• Patients with intracranial bleeds should not use this product.

On November 25, 2013, following a public workshop to discuss new information on the risks and benefits of HES solution,[10] the USFDA announced the addition of a black box warning to the prescribing information which includes the following recommendations to health professionals:[11]

  • Do not use HES solutions in critically ill adult patients, including those with sepsis.
  • Avoid use in patients with pre-existing renal dysfunction.
  • Discontinue use of HES at the first sign of renal injury.
  • Need for renal replacement therapy has been reported up to 90 days after HES administration. Continue to monitor renal function for at least 90 days in all patients.
  • Avoid use in patients undergoing open heart surgery in association with cardiopulmonary bypass due to excess bleeding.
  • Discontinue use of HES at the first sign of coagulopathy.
  • Do not use HES products in patients with severe liver disease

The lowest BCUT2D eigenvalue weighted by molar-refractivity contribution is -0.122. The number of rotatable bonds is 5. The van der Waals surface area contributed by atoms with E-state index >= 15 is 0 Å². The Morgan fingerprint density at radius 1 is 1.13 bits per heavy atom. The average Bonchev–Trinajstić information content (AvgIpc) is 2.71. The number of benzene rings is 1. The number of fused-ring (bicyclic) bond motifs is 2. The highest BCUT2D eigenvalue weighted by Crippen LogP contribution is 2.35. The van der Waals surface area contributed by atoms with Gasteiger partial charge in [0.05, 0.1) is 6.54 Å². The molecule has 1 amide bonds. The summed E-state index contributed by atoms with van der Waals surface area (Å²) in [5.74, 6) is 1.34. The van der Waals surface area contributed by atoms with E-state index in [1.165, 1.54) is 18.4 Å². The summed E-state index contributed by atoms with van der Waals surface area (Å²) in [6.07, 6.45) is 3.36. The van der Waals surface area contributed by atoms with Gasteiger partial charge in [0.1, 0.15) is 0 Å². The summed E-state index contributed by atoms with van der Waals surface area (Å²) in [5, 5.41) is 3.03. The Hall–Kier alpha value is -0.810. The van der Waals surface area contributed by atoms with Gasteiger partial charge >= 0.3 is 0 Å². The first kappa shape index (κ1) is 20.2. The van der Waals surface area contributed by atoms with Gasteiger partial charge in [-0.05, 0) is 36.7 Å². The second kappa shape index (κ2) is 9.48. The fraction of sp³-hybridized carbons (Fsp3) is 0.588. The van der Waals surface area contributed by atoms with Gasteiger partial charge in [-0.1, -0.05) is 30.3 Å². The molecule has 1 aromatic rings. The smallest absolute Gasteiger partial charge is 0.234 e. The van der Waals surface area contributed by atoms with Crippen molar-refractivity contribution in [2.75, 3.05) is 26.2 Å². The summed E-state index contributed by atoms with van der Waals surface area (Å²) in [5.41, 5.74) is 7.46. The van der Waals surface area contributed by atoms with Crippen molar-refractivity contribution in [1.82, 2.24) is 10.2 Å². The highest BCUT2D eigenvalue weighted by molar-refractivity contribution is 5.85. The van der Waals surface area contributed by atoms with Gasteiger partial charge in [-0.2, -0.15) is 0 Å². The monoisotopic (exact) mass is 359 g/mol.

• Monitor liver function in patients receiving HES products.

Safety concerns[edit]

High molecular weight HES has been linked to coagulopathy, pruritus, as well as nephrotoxicity, acute renal failure and mortality.[7][12] On the other hand, low molecular weight HES seems not to demonstrate such adverse effects.[1] However, some suggest that low molecular weight HES poses significant safety concerns. They posit that studies concluding otherwise are not reliable for a number of reasons including “unsuitable comparators, too short observation periods, low cumulative dose and low-risk patients.” (Hartog & Reinhart, 2009, p 1340).[12] Recent results of 6S trial seem to confirm these concerns (see below).